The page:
With the Afghan National Army, just a year ago a selected few units were capable of conducting independent platoon and company operations, with even fewer capable of some small-scale battalion operations.
In the past six months, the 201st and the 203rd Corps have successfully conducted brigade-level operations, planned, resourced and executed on their own with only embedded trainers and partners providing support to them, like long-range communications, artillery, and air support coordination. The army has truly come a long way towards an independently effective field army. And our partnering, especially with the addition of a second brigade, will only accelerate that growth.
So, as I said before, we're winning, but the war's not yet been won. I can think of no better force from the U.S. Army than the 82nd to continue this mission. And like the 10th Mountain, the 82nd has been here before. The 82nd served as CJTF Headquarters from December 2002 to August 2003, and more recently they deployed a brigade task force to -- (audio break) -- 2005 to February 2006. Most of their soldiers are combat veterans of one or more deployments, many of them Afghan veterans.
Now, the successes that the soldiers, sailors, airmen and Marines that comprise the current JTF have done a magnificent job, but it's not without a cost. We've had 71 that have been killed during this operation, 41 from the 10th Mountain Division. And their families also have sacrificed much for the mission, being away from each other for over a year. But our soldiers understand the task ahead; they understand what they have done in Afghanistan. Those who have been extended for 120 days, who I visited with today, understand the reason why, the importance to the mission, and are dedicated to seeing success here in Afghanistan.
I would now be happy to take any and all of your questions. Thank you.
MR. WHITMAN: Thank you for that very comprehensive overview, General. And we do have a few questions here, so let's get started.
Q Sir, it's Pauline Jelinek of the Associated Press. You've mentioned the increase in forces and the increase in funding. And it almost seems a little counterintuitive in some ways that we have to keep increasing assets that we're putting into Afghanistan. Could you sort of, in a big-picture way, talk about -- you know, explain to the American people why we keep needing more and more there. Different missions? We didn't put enough in earlier? Whatever.
GEN. FREAKLEY: Well first, I would say that this is a country that for 35 years was war-torn. The irrigation -- this is an agricultural country, and the irrigation systems that existed and made this a basket for both -- the Central Asia region was destroyed both by the Soviets and then by the Taliban. So there's a lot of reconstruction ongoing to get the irrigation systems back into place.
This was a country that -- (audio break) -- indeed, in the past year, our soldiers have gone from a CH-47 with supplies, to some humvees, to some gators, to some mules, to hand carry their equipment into the remote villages where we're providing security, because that's the only thing that ever existed was a small donkey trail. While there's been some $14 billion of U.S. aid in the past five years that have built a major ring road around all of Afghanistan, connecting Afghanistan, there is much work to be done to bring this country forward into the modern era. So the reconstruction efforts are critical.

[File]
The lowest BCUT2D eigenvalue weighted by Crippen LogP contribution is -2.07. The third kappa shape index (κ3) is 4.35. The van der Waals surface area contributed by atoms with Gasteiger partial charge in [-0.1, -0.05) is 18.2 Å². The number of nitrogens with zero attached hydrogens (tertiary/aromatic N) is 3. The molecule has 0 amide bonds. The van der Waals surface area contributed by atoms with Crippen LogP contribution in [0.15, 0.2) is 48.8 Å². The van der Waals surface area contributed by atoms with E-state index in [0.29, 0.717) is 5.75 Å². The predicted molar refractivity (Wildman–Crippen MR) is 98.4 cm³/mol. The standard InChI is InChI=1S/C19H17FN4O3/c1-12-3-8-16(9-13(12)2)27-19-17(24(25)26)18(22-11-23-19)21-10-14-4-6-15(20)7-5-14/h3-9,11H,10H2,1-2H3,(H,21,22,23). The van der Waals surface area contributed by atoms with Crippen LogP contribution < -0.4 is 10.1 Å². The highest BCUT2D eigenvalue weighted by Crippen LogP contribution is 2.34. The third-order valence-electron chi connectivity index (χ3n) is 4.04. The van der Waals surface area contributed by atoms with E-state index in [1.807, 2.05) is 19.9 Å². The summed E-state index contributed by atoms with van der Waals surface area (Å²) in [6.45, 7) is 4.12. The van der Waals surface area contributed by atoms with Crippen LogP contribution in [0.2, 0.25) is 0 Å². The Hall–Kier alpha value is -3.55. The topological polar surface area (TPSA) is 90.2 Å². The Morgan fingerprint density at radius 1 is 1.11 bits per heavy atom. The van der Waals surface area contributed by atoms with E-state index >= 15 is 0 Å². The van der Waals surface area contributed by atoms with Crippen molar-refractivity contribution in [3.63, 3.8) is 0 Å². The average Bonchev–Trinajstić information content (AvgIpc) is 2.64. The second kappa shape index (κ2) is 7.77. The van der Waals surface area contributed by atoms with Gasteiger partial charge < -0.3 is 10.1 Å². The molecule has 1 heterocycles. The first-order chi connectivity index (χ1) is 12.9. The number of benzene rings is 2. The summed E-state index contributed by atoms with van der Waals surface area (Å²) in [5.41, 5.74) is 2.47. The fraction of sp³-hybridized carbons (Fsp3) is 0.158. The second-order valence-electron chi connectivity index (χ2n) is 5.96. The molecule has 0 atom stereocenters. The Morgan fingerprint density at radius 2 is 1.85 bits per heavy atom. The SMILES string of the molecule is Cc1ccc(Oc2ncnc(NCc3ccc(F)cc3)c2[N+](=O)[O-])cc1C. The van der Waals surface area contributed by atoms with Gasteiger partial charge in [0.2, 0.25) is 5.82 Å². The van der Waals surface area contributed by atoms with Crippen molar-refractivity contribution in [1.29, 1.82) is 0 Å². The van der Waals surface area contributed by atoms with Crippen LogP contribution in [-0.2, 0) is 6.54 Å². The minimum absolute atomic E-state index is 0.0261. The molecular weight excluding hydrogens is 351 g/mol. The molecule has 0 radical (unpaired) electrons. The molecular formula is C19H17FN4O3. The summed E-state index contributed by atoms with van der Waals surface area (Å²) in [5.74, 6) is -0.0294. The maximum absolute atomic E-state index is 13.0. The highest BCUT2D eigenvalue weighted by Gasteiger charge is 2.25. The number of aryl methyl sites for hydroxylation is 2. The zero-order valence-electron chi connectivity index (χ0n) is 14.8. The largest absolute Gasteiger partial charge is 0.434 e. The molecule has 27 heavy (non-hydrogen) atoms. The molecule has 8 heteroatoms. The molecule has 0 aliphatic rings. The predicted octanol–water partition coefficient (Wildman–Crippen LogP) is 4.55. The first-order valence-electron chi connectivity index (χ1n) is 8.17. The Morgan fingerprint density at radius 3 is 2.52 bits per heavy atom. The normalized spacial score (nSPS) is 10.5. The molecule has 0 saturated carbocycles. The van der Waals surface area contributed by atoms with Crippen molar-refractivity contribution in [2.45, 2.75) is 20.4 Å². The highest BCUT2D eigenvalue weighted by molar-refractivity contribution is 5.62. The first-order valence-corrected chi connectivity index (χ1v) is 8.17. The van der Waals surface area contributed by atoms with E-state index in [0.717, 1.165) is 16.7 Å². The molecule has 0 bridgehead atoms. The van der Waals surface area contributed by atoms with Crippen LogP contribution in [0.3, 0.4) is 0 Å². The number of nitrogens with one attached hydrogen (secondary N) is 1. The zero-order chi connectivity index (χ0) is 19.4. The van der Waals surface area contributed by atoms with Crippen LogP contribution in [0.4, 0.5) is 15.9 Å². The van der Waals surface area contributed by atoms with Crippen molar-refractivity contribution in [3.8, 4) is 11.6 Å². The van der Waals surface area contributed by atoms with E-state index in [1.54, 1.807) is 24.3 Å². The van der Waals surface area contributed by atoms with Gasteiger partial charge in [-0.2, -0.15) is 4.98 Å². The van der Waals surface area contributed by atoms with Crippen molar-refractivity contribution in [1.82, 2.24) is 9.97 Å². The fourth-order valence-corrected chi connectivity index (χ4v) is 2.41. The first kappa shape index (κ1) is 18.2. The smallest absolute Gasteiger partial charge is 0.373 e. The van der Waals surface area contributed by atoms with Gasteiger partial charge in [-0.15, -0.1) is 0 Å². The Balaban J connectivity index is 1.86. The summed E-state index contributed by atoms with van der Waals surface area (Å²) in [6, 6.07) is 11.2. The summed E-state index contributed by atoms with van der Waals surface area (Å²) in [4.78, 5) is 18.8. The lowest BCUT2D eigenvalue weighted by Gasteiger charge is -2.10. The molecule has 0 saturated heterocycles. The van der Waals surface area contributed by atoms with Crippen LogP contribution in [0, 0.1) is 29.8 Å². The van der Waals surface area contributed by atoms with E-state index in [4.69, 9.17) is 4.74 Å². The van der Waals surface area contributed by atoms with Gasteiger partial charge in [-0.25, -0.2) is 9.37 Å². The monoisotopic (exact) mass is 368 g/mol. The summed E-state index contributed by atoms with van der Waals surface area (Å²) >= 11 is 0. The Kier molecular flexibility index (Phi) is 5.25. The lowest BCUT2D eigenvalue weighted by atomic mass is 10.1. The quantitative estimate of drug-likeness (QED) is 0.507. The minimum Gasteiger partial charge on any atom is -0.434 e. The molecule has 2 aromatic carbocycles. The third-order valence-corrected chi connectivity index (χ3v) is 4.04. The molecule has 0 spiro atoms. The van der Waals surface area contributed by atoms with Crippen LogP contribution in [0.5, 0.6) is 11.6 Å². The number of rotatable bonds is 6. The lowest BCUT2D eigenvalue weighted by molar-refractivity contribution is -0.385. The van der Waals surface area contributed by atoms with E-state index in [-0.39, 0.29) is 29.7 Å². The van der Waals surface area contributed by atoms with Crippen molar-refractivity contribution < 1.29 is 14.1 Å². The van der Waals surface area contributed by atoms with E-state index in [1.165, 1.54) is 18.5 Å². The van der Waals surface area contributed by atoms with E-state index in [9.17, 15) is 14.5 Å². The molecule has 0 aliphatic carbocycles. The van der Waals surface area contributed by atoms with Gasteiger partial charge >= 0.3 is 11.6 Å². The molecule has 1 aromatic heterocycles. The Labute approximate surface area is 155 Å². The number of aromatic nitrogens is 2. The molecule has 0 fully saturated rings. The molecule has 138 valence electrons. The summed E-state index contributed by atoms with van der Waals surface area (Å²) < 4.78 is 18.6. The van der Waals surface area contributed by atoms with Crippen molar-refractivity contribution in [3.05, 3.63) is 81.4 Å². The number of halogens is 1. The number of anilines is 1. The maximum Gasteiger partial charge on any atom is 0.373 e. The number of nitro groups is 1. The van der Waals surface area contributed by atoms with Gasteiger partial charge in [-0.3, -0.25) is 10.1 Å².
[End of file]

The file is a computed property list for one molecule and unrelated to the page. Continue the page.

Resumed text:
As far as the army, part of that $10 billion that's been announced will go towards modernizing the army and the police, both growing the army larger than it is today, and the police force. In our clear, build and hold strategy, what's critical in holding are policemen, the man on the street that resonates with the local -- (audio break) -- militias that were controlled by a few tribal heads, to a respected police force that provides for law and order.
With regards to more troops, we have built a lot of capability and helped a lot in the last five years. But the addition of troops will dissuade those who would come to the sanctuary areas of Afghanistan and Pakistan and defeat them, and clearly demonstrate to them that we have resolve to see this through.
MR. WHITMAN: Pamela.
Q General, this is Pam Hess with UPI. Your audio has cut out on a couple of key parts, so I'd like you to clarify what you said.
You told us that you recommended the addition of a maneuver battalion in the East, that you recommended a robust border force, and a theater tactical reserve for ISAF. The 10th Mountain Division extension is for the theater tactical reserve for ISAF. What is the status of the maneuver battalion and the robust border force? Have you gotten the troops that you need for that?
And on the expansion of Afghani [sic] police and army, how much larger will it get?
GEN. FREAKLEY: To answer your question, the extension of the 3rd Brigade of the 10th Mountain satisfies all requirements for the robust border battalion, for the theater tactical reserve, and for the infantry battalion to add additional capability to partner with the 203rd Corps in the central part of RC-East.
Is that part clear?
Q Yes, thank you.
MR. WHITMAN: Yes, we got that.
GEN. FREAKLEY: The army. With regards to the growth of the army, the army is going to move from -- (audio break) -- 32,000 today, moving toward an army of around 70,000. And we're at a police force today of around 45,000, moving toward an 80,000 police force. Now this is for all of Afghanistan, not just Regional Command East.